Program Code 50-442-1
Welders work in a wide variety of industries – from automobile manufacturing, shipbuilding, aerospace and many others. Their duties include joining metal parts by fusing them together and creating a permanent bond using different welding techniques. Receive high-quality, hands-on classroom instruction that complements on-the-job apprenticeship training critical for success in the industrial trades.
How Long It Will Take
Apprenticeship students can complete this program in four years.
You can begin this program in the fall semester.
How This Program Is Offered
WCTC provides related apprenticeship instruction. On-campus class times may vary.
What Makes This Program Unique
- Learn on state-of-the-art Lincoln welders.
- Gain valuable hands-on experience in addition to a strong theoretical background.
For the courses you’ll take, semester sequence, pathways and course descriptions, view the program catalog page.
You may have the opportunity to obtain credit for the college-level skills and knowledge you've already acquired. Learn more about credit for prior learning.
How To Start
- Obtain employment for apprenticeship training; this is the responsibility of the individual seeking an apprenticeship.
- While WCTC provides related apprenticeship instruction, the student does not need to apply to the college.
- The State of Wisconsin oversees the apprenticeship system and will contact WCTC to set a class schedule.
- The class schedule will be sent to the student from WCTC.
Financial Aid Eligibility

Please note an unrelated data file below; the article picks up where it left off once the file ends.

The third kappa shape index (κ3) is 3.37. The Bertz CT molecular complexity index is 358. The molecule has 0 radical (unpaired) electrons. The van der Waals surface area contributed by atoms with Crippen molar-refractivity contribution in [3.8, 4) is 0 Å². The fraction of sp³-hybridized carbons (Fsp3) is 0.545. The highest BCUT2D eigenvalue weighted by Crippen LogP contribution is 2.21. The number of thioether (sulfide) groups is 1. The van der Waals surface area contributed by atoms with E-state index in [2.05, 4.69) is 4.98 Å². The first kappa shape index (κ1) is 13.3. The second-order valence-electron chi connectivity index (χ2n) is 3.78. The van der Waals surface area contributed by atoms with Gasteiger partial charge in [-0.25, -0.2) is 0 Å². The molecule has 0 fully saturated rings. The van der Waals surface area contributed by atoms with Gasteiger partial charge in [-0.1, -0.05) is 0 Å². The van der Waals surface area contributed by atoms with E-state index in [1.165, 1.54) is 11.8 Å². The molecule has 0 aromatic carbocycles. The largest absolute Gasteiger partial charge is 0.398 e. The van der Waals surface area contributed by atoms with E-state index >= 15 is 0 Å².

This apprenticeship does not qualify for financial aid. To qualify for most federal financial aid, a student must be enrolled in a technical diploma or associate degree program.
Questions? Contact your program advisor.
The cost of your degree depends on a number of factors, including where you live, how your program is delivered, how long it takes to finish your program and the financial aid you receive.
Learn more about tuition and fees.
$36,000 – $50,000 annually
Salary range estimates based on wages for related occupations in Waukesha County as reported by Economic Modeling Specialists International (EMSI). Individual wages may vary based on experience, industry, location and specific job requirements.
Check the WCTC Graduate Success Report to view our graduates’ entry wages.
If you enjoy working with your hands, are mechanically inclined, have strong physical and mental endurance, and can put tools to practical use, a job in the welding field may be for you. Those skilled in welding are also detail-oriented, as much of their work requires a great deal of precision.
Whether you're a high school student interested in earning college credits or a college student interested in transferring to a four-year university after graduation, our dual-enrollment and transfer-credit agreements will help you take the next step in your education and career.
High School Dual Credits
Dual enrollment offers high school juniors and seniors an opportunity to get a head start in high-demand fields through earning college credits. Learn about the credit options.
Transfer Opportunities After WCTC
WCTC has credit transfer agreements with many four-year institutions that allow our degree graduates to transfer credits into a baccalaureate program, often at junior-level standing.
- Contact the school to which you'd like to transfer to make sure you understand its transfer policy.
- Talk to your WCTC program advisor about your intent to transfer so he/she can help you plan.
- If you're transferring within the University of Wisconsin (UW) System, contact your desired institution about its transfer policy and visit the UW System's transfer resource page.